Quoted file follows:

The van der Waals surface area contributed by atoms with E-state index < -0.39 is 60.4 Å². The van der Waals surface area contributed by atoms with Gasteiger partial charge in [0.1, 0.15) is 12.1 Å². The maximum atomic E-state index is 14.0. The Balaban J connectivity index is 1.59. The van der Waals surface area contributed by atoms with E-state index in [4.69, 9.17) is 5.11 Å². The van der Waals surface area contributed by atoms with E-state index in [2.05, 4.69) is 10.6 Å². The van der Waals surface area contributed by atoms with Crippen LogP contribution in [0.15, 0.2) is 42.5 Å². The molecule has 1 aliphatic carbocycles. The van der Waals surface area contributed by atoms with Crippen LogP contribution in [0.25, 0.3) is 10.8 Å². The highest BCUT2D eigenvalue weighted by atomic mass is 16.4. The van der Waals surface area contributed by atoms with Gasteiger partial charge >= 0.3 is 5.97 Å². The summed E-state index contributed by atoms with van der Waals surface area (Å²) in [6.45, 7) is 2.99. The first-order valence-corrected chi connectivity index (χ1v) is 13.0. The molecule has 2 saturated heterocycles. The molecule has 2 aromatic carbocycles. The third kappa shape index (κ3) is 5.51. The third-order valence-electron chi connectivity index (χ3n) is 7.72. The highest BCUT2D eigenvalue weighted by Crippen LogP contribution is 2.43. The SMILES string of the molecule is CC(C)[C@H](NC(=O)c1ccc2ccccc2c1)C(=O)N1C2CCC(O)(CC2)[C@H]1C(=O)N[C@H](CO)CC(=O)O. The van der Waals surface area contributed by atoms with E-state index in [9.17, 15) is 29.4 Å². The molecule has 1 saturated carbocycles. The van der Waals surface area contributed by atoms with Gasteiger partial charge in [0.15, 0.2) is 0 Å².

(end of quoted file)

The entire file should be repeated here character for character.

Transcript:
The van der Waals surface area contributed by atoms with E-state index < -0.39 is 60.4 Å². The van der Waals surface area contributed by atoms with Gasteiger partial charge in [0.1, 0.15) is 12.1 Å². The maximum atomic E-state index is 14.0. The Balaban J connectivity index is 1.59. The van der Waals surface area contributed by atoms with E-state index in [4.69, 9.17) is 5.11 Å². The van der Waals surface area contributed by atoms with E-state index in [2.05, 4.69) is 10.6 Å². The van der Waals surface area contributed by atoms with Crippen LogP contribution in [0.15, 0.2) is 42.5 Å². The molecule has 1 aliphatic carbocycles. The van der Waals surface area contributed by atoms with Crippen LogP contribution in [0.25, 0.3) is 10.8 Å². The highest BCUT2D eigenvalue weighted by atomic mass is 16.4. The van der Waals surface area contributed by atoms with Gasteiger partial charge >= 0.3 is 5.97 Å². The summed E-state index contributed by atoms with van der Waals surface area (Å²) in [6.45, 7) is 2.99. The first-order valence-corrected chi connectivity index (χ1v) is 13.0. The molecule has 2 saturated heterocycles. The molecule has 2 aromatic carbocycles. The third kappa shape index (κ3) is 5.51. The third-order valence-electron chi connectivity index (χ3n) is 7.72. The highest BCUT2D eigenvalue weighted by Crippen LogP contribution is 2.43. The SMILES string of the molecule is CC(C)[C@H](NC(=O)c1ccc2ccccc2c1)C(=O)N1C2CCC(O)(CC2)[C@H]1C(=O)N[C@H](CO)CC(=O)O. The van der Waals surface area contributed by atoms with E-state index in [9.17, 15) is 29.4 Å². The molecule has 1 saturated carbocycles. The van der Waals surface area contributed by atoms with Gasteiger partial charge in [0.15, 0.2) is 0 Å².